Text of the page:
Why you should register a trade mark
You are not legally obliged to register your business’ brand, name or logo as a trade mark. However, a registered trade mark can enhance your business by clearly identifying you as the owner of the trade mark. It also prevents others from using your brand for similar goods or services. If you don’t have a registered trade mark, and another person or business uses your trade mark, you will need to resort to an action in “passing off” (in which you would need to establish your reputation in the brand and loss or damage) or under the Australian Consumer Law. These options can be a more difficult than trade mark infringement.
Another benefit of registering a trade mark is that they are business assets. Registering a trade mark can add value to your business should you decide to sell your business or licence your business’ products or services.
How to register a trade mark
To register a trademark in Australia, you need to lodge an application with IP Australia. Upon receiving an application, there are certain factors that IP Australia will consider when deciding whether to accept your trade mark application. Obtaining registration is sometimes difficult. IP Australia will object to your application to register a trade mark if the trade mark is:
- not capable of distinguishing your business’ products and services from other businesses
- likely to deceive or cause confusion
- substantially identical or deceptively similar to a trade mark registered by another person or business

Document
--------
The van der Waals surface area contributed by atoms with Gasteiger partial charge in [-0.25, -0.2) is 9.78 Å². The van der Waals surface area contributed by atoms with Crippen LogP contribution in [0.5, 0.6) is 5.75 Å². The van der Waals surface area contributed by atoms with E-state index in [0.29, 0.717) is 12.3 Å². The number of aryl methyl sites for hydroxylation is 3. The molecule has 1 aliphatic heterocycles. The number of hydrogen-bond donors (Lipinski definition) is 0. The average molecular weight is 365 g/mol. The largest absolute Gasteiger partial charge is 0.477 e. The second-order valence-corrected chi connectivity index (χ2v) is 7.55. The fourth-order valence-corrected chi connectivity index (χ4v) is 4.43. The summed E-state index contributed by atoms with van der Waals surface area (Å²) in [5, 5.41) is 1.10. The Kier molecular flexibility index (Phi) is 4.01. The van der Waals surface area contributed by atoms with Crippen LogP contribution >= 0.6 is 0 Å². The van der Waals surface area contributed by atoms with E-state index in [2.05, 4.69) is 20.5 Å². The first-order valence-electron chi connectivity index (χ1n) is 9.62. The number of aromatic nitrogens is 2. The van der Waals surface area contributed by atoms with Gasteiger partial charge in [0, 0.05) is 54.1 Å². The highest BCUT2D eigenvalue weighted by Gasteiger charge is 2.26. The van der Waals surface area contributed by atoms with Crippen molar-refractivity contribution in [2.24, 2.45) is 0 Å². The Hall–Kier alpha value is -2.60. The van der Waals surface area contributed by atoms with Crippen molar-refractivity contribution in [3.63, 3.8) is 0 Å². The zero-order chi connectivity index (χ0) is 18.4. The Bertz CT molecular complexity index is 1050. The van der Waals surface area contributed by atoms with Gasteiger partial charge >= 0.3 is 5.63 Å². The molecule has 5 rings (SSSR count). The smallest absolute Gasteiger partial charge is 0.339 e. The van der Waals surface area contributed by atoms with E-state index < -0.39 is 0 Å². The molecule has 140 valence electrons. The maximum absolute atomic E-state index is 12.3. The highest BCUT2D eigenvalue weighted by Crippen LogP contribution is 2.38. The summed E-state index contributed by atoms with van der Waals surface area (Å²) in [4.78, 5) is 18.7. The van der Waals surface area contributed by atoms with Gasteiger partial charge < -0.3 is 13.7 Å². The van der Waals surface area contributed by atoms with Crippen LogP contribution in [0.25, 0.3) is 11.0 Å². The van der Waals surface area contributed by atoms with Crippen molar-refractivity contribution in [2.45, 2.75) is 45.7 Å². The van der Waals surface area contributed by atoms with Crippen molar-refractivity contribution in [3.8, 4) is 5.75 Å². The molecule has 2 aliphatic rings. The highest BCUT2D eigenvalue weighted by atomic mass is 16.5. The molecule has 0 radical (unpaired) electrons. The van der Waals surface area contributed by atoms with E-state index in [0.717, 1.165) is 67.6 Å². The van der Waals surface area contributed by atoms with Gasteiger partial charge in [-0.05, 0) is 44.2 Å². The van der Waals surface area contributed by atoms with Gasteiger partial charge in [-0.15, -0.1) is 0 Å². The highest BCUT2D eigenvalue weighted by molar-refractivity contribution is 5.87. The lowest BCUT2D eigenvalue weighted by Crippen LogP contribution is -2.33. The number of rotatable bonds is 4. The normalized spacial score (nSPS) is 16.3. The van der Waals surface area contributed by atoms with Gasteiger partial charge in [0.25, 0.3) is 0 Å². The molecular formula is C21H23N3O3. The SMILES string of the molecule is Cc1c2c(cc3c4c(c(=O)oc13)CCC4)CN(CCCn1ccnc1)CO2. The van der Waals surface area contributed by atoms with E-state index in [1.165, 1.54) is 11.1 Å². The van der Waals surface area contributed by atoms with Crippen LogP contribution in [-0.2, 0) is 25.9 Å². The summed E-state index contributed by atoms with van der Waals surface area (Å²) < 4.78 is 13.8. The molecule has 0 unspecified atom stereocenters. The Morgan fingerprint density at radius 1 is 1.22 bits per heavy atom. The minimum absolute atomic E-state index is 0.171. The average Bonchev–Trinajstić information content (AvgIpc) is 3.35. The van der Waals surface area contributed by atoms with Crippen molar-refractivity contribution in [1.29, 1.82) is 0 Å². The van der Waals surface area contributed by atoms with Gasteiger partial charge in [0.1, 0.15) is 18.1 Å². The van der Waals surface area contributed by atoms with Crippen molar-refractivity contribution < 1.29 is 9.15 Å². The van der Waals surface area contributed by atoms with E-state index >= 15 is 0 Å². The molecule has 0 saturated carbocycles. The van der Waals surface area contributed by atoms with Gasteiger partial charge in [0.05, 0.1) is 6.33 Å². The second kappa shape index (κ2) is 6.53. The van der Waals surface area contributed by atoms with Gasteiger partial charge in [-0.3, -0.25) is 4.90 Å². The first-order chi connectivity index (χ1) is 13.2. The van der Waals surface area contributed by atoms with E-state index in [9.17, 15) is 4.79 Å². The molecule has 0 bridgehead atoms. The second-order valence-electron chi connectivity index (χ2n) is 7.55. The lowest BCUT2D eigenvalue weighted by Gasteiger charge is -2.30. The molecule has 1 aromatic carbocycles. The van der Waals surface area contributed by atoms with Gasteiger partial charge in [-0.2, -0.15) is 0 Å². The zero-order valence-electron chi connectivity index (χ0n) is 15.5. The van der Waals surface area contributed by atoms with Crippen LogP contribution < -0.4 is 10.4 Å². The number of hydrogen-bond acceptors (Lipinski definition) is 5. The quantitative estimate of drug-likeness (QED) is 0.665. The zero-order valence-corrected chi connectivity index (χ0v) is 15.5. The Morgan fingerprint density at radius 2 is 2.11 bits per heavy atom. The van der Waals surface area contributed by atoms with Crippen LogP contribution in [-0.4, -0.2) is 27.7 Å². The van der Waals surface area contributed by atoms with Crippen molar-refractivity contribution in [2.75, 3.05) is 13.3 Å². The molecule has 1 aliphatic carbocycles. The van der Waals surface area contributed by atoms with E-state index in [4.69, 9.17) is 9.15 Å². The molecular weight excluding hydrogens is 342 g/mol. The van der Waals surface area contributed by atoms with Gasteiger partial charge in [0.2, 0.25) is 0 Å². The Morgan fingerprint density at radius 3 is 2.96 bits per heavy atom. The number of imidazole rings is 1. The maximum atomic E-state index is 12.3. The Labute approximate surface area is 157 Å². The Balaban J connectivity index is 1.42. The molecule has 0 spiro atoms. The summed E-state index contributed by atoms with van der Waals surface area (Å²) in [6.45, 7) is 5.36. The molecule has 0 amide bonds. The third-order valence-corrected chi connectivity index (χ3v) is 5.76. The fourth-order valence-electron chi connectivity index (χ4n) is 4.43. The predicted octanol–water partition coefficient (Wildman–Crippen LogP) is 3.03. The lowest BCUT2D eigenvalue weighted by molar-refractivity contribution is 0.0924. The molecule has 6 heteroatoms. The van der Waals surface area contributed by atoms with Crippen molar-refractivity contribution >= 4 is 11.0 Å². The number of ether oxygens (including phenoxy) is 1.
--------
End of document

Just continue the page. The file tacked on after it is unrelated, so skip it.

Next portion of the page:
- substantially identical or deceptively similar to a trade mark that is the subject of a trade mark application by a different person or business, that was applied for prior to the date on which your application was submitted.
For these reasons, it is important to do searches to ensure that your brand doesn’t conflict with existing trade marks. This should be done before developing a new brand, or seeking to register a trade mark. If it does, this could prevent you from achieving registration. It could also put your business at risk of infringing an existing trade mark.
If you do apply to register a trade mark, and receive an objection for one of the reasons above, it is possible to overcome the objection.
Objection for Reason 1
You can do this by submitting evidence that your use of the trade mark makes it “factually distinctive”.
Objection for Reason 2, 3 and 4
You can overcome an objection by providing evidence of “prior use” or “honest concurrent use” of your trade mark. In all of these cases, evidence of use is submitted to IP Australia. This is done in the form of a statutory declaration, attaching examples of your business’ use of the trade mark.
If your business hasn’t already registered your key brands, logos or business names as trade marks, CIE Legal can assist you in the IP Australia trade mark application process (and advise you on the likelihood that your trade mark will be capable of registration). If you do receive an objection to your trade mark application from IP Australia, we can advise you on how best to respond to the objection, and where necessary, assist you compiling the relevant evidence of use of your trade mark for submission to IP Australia.